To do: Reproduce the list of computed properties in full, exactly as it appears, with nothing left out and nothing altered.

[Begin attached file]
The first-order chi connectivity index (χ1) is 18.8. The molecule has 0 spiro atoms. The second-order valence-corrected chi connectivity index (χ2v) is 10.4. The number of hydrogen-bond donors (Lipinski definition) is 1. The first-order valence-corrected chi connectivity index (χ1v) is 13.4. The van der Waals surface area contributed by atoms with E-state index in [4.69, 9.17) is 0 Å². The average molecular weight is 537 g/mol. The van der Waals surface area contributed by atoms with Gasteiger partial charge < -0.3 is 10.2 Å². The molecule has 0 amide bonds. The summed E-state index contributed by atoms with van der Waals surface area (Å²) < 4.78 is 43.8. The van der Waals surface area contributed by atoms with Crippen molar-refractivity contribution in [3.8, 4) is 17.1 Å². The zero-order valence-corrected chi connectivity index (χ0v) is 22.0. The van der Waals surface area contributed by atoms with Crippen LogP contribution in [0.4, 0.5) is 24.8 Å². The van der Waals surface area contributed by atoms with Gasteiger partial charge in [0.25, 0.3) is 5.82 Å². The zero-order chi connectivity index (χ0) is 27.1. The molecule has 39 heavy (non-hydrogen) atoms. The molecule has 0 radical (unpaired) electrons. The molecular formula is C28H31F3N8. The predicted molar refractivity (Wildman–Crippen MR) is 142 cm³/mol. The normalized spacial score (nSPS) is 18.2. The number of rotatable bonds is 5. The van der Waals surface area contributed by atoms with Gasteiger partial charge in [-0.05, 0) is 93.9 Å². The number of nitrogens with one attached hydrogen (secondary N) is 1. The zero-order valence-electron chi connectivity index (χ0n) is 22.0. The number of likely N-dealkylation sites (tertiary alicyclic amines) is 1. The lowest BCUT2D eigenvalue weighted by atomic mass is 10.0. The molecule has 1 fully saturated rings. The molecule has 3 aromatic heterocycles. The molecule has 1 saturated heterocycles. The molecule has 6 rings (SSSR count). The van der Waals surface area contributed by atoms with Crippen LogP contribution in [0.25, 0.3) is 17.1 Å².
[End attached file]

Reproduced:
The first-order chi connectivity index (χ1) is 18.8. The molecule has 0 spiro atoms. The second-order valence-corrected chi connectivity index (χ2v) is 10.4. The number of hydrogen-bond donors (Lipinski definition) is 1. The first-order valence-corrected chi connectivity index (χ1v) is 13.4. The van der Waals surface area contributed by atoms with E-state index in [4.69, 9.17) is 0 Å². The average molecular weight is 537 g/mol. The van der Waals surface area contributed by atoms with Gasteiger partial charge < -0.3 is 10.2 Å². The molecule has 0 amide bonds. The summed E-state index contributed by atoms with van der Waals surface area (Å²) < 4.78 is 43.8. The van der Waals surface area contributed by atoms with Crippen molar-refractivity contribution in [3.8, 4) is 17.1 Å². The zero-order valence-corrected chi connectivity index (χ0v) is 22.0. The van der Waals surface area contributed by atoms with Crippen LogP contribution in [0.4, 0.5) is 24.8 Å². The van der Waals surface area contributed by atoms with Gasteiger partial charge in [0.25, 0.3) is 5.82 Å². The zero-order chi connectivity index (χ0) is 27.1. The molecule has 39 heavy (non-hydrogen) atoms. The molecule has 0 radical (unpaired) electrons. The molecular formula is C28H31F3N8. The predicted molar refractivity (Wildman–Crippen MR) is 142 cm³/mol. The normalized spacial score (nSPS) is 18.2. The number of rotatable bonds is 5. The van der Waals surface area contributed by atoms with Gasteiger partial charge in [-0.05, 0) is 93.9 Å². The number of nitrogens with one attached hydrogen (secondary N) is 1. The zero-order valence-electron chi connectivity index (χ0n) is 22.0. The number of likely N-dealkylation sites (tertiary alicyclic amines) is 1. The lowest BCUT2D eigenvalue weighted by atomic mass is 10.0. The molecule has 1 fully saturated rings. The molecule has 3 aromatic heterocycles. The molecule has 1 saturated heterocycles. The molecule has 6 rings (SSSR count). The van der Waals surface area contributed by atoms with Crippen LogP contribution in [0.25, 0.3) is 17.1 Å².